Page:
Today I’m feeling generous… so as part of my “A Beginner’s Guide to Search Engine Optimisation” series I’m going to reveal to you the answer to one of the biggest mysteries in the universe to date.
And no it’s not “what is the meaning of life”… the question is:
WHY is my competitor able to rank higher in Google than me?!?!?!
Frustrating isn’t it? But there’s got to be a reason. After all, if you were to search on Google for something like… “why is the sky blue”… then this will come up:
Now why is it that ‘Science Made Simple’ got the coveted number 1 spot, and Nasa (of all people) only got the number 2 spot? Surely those geniuses at Nasa should be skyrocketing up the search results?
It’s all due to the Google Algorithm
Google has this thing called ‘The Google Algorithm’. A mathematical formula which dictates what appears at the top of the searches, and what gets dumped onto page 276 of Google’s search results.
Unfortunately the algorithm is held very close to Google’s chest, and as such no one KNOWS for sure what the algorithm is, however, we can make very educated guesses as to what it includes based on Google’s own guidelines. The algorithm is constantly changing and thankfully those boys over at Moz have kept a record of all the suspected Google changes since the year 2000.
The Google Algorithm is believed to consist of 200 different components (as explained in part 1 of my SEO guide) so to avoid having your brains explode in your head from all that information, it’s best to focus on the key components of the algorithm.
Which neatly brings me to the topic of today’s blog….
What are ‘inbound’ links? And how do they improve my Google rankings?
One of the most “suspected” (I say suspected, but frankly I think it’s fair to say it’s a given) components of The Google Algorithm is what is known as inbound links… or in laymen terms… the links that point to your site from other websites.
Think about it like this… have you ever wondered WHY Wikipedia is in the top 5 spots for 99% of the searches you make these days?
It’s because whenever anyone talks about their favourite movie, sports star, philosophical topic, holiday destination, etc, they usually point to Wikipedia as they say to their mates “see Tom, I told you Barry Cable was in the Australian Football League Hall of Fame!”
Every time another website links to a web page (like I just did above) you earn another “point” for that page which Google takes notice of. The more “points” a page has… the higher it goes up the search results pages.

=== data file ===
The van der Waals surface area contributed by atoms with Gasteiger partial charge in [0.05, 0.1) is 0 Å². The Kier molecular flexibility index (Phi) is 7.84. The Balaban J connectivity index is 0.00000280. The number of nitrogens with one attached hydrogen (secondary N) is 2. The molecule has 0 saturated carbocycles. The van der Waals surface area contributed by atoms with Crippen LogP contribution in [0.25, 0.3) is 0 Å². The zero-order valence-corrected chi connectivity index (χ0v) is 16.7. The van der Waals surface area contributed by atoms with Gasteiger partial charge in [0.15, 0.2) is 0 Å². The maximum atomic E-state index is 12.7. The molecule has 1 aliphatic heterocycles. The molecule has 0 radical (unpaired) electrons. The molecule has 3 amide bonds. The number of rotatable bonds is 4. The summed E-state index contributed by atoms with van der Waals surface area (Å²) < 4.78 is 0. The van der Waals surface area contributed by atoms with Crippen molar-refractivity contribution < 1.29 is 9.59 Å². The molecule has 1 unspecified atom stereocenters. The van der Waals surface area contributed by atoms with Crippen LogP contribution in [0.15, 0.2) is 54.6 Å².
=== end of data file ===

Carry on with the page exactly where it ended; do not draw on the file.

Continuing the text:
To make it even more complicated, the number of ‘points’ given will vary depending on:
- The number of links.
The more, the better. Simple really.
- The quality of the links.
If the inbound links comes from a reputable website or well written article, it means more. I have a friend who got an inbound link from the BBC in the UK, and his site jumped up to the top five position for his favourite keywords. Result!
- The geographical location of the links.
The location of the links will dictate your search position in different counties. So for example, an inbound link from Australian websites will push you up the Australian searches quicker.
- The “freshness” of the link.
The best strategy is to get inbound links on a regular basis, as oppose to a sudden burst of interest that dies off quick. More recent inbound links mean more, so if the interest in your page is only brief, you WILL drop off of the search results.
- The anchor text.
Anchor texts are the words that appear in links like this: why is the sky blue (you can have that on us for free Nasa). The relevance of the text in the link will also dictate the number of ‘points’ a website will get.
In fact, did you know that if you search for “click here” in Google, Adobe Reader is in the number 1 position? This is because for years people have been putting words like “Click here to download Adobe Premiere” and as a result has put them into the top position for years. Interesting huh?
So where do I get these inbound links?
In a perfect world, your website and its content will be shared and talked about naturally. You should have people who point to your website when making recommendations online, and your fans should be talking about you as they send their Facebook friends to your website.
This is why Google have spent well over a decade refining their algorithm, so that only the best quality, relevant and legitimately popular websites rank higher in Google.
Now let me say this straight away… Google HATES cheaters. Cheaters never prosper!
Back in early to mid 2000s there were a number of ways to artificially create these inbound links, the most popular of which were link farms… and as the name suggested they were websites dedicated to just producing links to other websites.
The problem with this is that is allowed a lot of junk websites to climb up the rankings and was used by SEO cowboys to artificially inflate the importance of their clients websites.
Then Google responded by dropping a nuclear bomb on the whole scam by modifying their algorithm so that link farms didn’t impact search results, and as a result thousands of websites vanished from Google practically overnight.